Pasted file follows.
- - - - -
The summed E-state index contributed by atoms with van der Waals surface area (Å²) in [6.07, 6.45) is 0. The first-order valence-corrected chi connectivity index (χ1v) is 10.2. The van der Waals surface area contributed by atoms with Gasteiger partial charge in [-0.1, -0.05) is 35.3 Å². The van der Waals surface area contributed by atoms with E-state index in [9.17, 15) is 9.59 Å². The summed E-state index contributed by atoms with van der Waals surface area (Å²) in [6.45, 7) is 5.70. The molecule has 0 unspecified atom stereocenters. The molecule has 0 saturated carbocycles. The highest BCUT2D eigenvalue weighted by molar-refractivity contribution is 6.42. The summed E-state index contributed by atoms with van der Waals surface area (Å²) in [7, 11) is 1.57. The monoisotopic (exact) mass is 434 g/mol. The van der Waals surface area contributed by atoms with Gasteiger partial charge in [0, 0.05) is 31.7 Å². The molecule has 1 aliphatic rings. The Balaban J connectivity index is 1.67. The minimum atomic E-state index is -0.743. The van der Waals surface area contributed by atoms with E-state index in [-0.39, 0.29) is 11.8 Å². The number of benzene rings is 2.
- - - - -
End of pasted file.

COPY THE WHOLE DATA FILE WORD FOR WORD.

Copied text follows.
The summed E-state index contributed by atoms with van der Waals surface area (Å²) in [6.07, 6.45) is 0. The first-order valence-corrected chi connectivity index (χ1v) is 10.2. The van der Waals surface area contributed by atoms with Gasteiger partial charge in [-0.1, -0.05) is 35.3 Å². The van der Waals surface area contributed by atoms with E-state index in [9.17, 15) is 9.59 Å². The summed E-state index contributed by atoms with van der Waals surface area (Å²) in [6.45, 7) is 5.70. The molecule has 0 unspecified atom stereocenters. The molecule has 0 saturated carbocycles. The highest BCUT2D eigenvalue weighted by molar-refractivity contribution is 6.42. The summed E-state index contributed by atoms with van der Waals surface area (Å²) in [7, 11) is 1.57. The monoisotopic (exact) mass is 434 g/mol. The van der Waals surface area contributed by atoms with Gasteiger partial charge in [0, 0.05) is 31.7 Å². The molecule has 1 aliphatic rings. The Balaban J connectivity index is 1.67. The minimum atomic E-state index is -0.743. The van der Waals surface area contributed by atoms with E-state index in [-0.39, 0.29) is 11.8 Å². The number of benzene rings is 2.